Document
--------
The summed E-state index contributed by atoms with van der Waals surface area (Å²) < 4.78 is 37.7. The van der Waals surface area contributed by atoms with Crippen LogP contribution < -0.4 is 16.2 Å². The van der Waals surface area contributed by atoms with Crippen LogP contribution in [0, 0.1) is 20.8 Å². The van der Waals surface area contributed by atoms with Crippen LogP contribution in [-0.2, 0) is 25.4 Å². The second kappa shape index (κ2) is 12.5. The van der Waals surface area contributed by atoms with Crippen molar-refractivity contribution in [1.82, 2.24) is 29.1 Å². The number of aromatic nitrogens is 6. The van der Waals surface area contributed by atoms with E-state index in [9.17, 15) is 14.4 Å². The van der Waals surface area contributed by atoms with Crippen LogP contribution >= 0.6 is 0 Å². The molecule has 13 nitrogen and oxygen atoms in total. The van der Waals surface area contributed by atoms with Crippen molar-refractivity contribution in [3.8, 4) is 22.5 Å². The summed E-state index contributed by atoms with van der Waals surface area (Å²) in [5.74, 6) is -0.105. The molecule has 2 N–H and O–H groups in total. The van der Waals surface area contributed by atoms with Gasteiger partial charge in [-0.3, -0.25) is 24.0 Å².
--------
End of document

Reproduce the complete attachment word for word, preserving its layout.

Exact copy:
The summed E-state index contributed by atoms with van der Waals surface area (Å²) < 4.78 is 37.7. The van der Waals surface area contributed by atoms with Crippen LogP contribution < -0.4 is 16.2 Å². The van der Waals surface area contributed by atoms with Crippen LogP contribution in [0, 0.1) is 20.8 Å². The van der Waals surface area contributed by atoms with Crippen LogP contribution in [-0.2, 0) is 25.4 Å². The second kappa shape index (κ2) is 12.5. The van der Waals surface area contributed by atoms with Crippen molar-refractivity contribution in [1.82, 2.24) is 29.1 Å². The number of aromatic nitrogens is 6. The van der Waals surface area contributed by atoms with E-state index in [9.17, 15) is 14.4 Å². The van der Waals surface area contributed by atoms with Crippen LogP contribution >= 0.6 is 0 Å². The molecule has 13 nitrogen and oxygen atoms in total. The van der Waals surface area contributed by atoms with Crippen molar-refractivity contribution in [3.8, 4) is 22.5 Å². The summed E-state index contributed by atoms with van der Waals surface area (Å²) in [5.74, 6) is -0.105. The molecule has 2 N–H and O–H groups in total. The van der Waals surface area contributed by atoms with Gasteiger partial charge in [-0.3, -0.25) is 24.0 Å².